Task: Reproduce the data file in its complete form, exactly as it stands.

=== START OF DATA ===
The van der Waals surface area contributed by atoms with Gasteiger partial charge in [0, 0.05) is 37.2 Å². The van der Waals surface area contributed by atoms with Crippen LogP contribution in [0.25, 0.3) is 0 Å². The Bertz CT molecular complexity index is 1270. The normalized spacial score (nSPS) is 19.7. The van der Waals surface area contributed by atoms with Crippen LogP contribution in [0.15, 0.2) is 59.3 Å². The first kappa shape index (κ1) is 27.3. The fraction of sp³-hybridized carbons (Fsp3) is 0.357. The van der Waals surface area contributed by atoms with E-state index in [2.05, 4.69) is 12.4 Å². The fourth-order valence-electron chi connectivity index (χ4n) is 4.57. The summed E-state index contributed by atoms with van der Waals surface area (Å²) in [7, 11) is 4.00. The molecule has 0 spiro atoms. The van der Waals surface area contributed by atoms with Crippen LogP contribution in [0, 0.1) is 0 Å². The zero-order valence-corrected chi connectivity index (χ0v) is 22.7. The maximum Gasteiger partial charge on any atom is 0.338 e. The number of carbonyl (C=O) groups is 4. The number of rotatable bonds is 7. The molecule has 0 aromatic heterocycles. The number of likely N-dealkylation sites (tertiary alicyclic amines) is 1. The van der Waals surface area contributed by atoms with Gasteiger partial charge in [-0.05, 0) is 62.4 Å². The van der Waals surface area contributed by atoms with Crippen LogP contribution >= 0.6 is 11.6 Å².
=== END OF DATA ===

The van der Waals surface area contributed by atoms with Gasteiger partial charge in [0, 0.05) is 37.2 Å². The van der Waals surface area contributed by atoms with Crippen LogP contribution in [0.25, 0.3) is 0 Å². The Bertz CT molecular complexity index is 1270. The normalized spacial score (nSPS) is 19.7. The van der Waals surface area contributed by atoms with Crippen LogP contribution in [0.15, 0.2) is 59.3 Å². The first kappa shape index (κ1) is 27.3. The fraction of sp³-hybridized carbons (Fsp3) is 0.357. The van der Waals surface area contributed by atoms with E-state index in [2.05, 4.69) is 12.4 Å². The fourth-order valence-electron chi connectivity index (χ4n) is 4.57. The summed E-state index contributed by atoms with van der Waals surface area (Å²) in [7, 11) is 4.00. The molecule has 0 spiro atoms. The van der Waals surface area contributed by atoms with Crippen LogP contribution in [0, 0.1) is 0 Å². The zero-order valence-corrected chi connectivity index (χ0v) is 22.7. The maximum Gasteiger partial charge on any atom is 0.338 e. The number of carbonyl (C=O) groups is 4. The number of rotatable bonds is 7. The molecule has 0 aromatic heterocycles. The number of likely N-dealkylation sites (tertiary alicyclic amines) is 1. The van der Waals surface area contributed by atoms with Gasteiger partial charge in [-0.05, 0) is 62.4 Å². The van der Waals surface area contributed by atoms with Crippen LogP contribution >= 0.6 is 11.6 Å².